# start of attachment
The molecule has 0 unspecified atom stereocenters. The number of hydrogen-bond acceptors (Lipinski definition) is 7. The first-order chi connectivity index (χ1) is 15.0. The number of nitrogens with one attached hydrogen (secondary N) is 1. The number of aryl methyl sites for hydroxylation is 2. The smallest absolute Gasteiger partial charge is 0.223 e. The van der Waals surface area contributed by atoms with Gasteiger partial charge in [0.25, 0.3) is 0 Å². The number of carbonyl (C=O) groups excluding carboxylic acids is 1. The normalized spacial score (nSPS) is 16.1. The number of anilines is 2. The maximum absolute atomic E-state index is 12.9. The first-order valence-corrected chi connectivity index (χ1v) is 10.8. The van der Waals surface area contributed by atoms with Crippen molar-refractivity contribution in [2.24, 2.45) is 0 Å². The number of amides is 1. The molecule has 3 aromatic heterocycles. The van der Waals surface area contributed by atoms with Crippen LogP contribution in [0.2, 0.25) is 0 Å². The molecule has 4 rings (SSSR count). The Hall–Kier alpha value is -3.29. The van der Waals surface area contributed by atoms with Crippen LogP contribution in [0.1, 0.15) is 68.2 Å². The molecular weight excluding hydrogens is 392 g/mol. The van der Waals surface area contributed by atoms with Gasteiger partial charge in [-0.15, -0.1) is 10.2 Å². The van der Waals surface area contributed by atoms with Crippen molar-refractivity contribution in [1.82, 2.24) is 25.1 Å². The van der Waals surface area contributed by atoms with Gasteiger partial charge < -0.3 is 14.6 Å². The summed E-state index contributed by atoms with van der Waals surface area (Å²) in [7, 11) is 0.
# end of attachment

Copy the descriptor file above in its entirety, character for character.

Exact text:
The molecule has 0 unspecified atom stereocenters. The number of hydrogen-bond acceptors (Lipinski definition) is 7. The first-order chi connectivity index (χ1) is 15.0. The number of nitrogens with one attached hydrogen (secondary N) is 1. The number of aryl methyl sites for hydroxylation is 2. The smallest absolute Gasteiger partial charge is 0.223 e. The van der Waals surface area contributed by atoms with Gasteiger partial charge in [0.25, 0.3) is 0 Å². The number of carbonyl (C=O) groups excluding carboxylic acids is 1. The normalized spacial score (nSPS) is 16.1. The number of anilines is 2. The maximum absolute atomic E-state index is 12.9. The first-order valence-corrected chi connectivity index (χ1v) is 10.8. The van der Waals surface area contributed by atoms with Crippen molar-refractivity contribution in [2.24, 2.45) is 0 Å². The number of amides is 1. The molecule has 3 aromatic heterocycles. The van der Waals surface area contributed by atoms with Crippen LogP contribution in [0.2, 0.25) is 0 Å². The molecule has 4 rings (SSSR count). The Hall–Kier alpha value is -3.29. The van der Waals surface area contributed by atoms with Crippen LogP contribution in [0.1, 0.15) is 68.2 Å². The molecular weight excluding hydrogens is 392 g/mol. The van der Waals surface area contributed by atoms with Gasteiger partial charge in [-0.15, -0.1) is 10.2 Å². The van der Waals surface area contributed by atoms with Crippen molar-refractivity contribution in [1.82, 2.24) is 25.1 Å². The van der Waals surface area contributed by atoms with Gasteiger partial charge < -0.3 is 14.6 Å². The summed E-state index contributed by atoms with van der Waals surface area (Å²) in [7, 11) is 0.